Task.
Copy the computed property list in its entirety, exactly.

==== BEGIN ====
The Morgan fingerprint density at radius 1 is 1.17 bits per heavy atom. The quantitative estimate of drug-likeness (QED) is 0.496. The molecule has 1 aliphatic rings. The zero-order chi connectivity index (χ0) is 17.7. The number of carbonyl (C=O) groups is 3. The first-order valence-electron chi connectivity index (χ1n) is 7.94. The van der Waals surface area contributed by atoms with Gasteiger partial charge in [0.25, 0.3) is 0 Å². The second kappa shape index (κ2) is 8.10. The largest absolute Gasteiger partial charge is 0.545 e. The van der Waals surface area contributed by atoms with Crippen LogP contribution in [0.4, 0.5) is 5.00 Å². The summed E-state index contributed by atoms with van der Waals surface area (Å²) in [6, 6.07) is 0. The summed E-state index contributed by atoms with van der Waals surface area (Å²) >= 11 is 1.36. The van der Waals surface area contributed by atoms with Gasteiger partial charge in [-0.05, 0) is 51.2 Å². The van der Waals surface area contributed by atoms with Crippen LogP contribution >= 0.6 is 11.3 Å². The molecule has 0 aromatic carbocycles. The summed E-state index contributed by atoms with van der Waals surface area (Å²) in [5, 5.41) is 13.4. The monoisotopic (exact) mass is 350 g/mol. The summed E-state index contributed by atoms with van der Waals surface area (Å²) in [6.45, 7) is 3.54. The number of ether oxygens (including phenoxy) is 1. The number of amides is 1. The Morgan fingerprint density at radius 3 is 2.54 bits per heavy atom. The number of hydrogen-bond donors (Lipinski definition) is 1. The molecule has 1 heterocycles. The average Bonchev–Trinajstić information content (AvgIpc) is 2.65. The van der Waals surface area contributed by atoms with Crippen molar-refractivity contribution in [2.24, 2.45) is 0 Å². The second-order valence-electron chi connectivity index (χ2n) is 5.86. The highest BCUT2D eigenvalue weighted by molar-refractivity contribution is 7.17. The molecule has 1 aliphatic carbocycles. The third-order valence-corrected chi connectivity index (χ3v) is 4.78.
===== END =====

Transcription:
The Morgan fingerprint density at radius 1 is 1.17 bits per heavy atom. The quantitative estimate of drug-likeness (QED) is 0.496. The molecule has 1 aliphatic rings. The zero-order chi connectivity index (χ0) is 17.7. The number of carbonyl (C=O) groups is 3. The first-order valence-electron chi connectivity index (χ1n) is 7.94. The van der Waals surface area contributed by atoms with Gasteiger partial charge in [0.25, 0.3) is 0 Å². The second kappa shape index (κ2) is 8.10. The largest absolute Gasteiger partial charge is 0.545 e. The van der Waals surface area contributed by atoms with Crippen LogP contribution in [0.4, 0.5) is 5.00 Å². The summed E-state index contributed by atoms with van der Waals surface area (Å²) in [6, 6.07) is 0. The summed E-state index contributed by atoms with van der Waals surface area (Å²) >= 11 is 1.36. The van der Waals surface area contributed by atoms with Gasteiger partial charge in [-0.05, 0) is 51.2 Å². The van der Waals surface area contributed by atoms with Crippen LogP contribution >= 0.6 is 11.3 Å². The molecule has 0 aromatic carbocycles. The summed E-state index contributed by atoms with van der Waals surface area (Å²) in [5, 5.41) is 13.4. The monoisotopic (exact) mass is 350 g/mol. The summed E-state index contributed by atoms with van der Waals surface area (Å²) in [6.45, 7) is 3.54. The number of ether oxygens (including phenoxy) is 1. The number of amides is 1. The Morgan fingerprint density at radius 3 is 2.54 bits per heavy atom. The number of hydrogen-bond donors (Lipinski definition) is 1. The molecule has 1 heterocycles. The average Bonchev–Trinajstić information content (AvgIpc) is 2.65. The van der Waals surface area contributed by atoms with Crippen molar-refractivity contribution in [2.24, 2.45) is 0 Å². The second-order valence-electron chi connectivity index (χ2n) is 5.86. The highest BCUT2D eigenvalue weighted by molar-refractivity contribution is 7.17. The molecule has 1 aliphatic carbocycles. The third-order valence-corrected chi connectivity index (χ3v) is 4.78.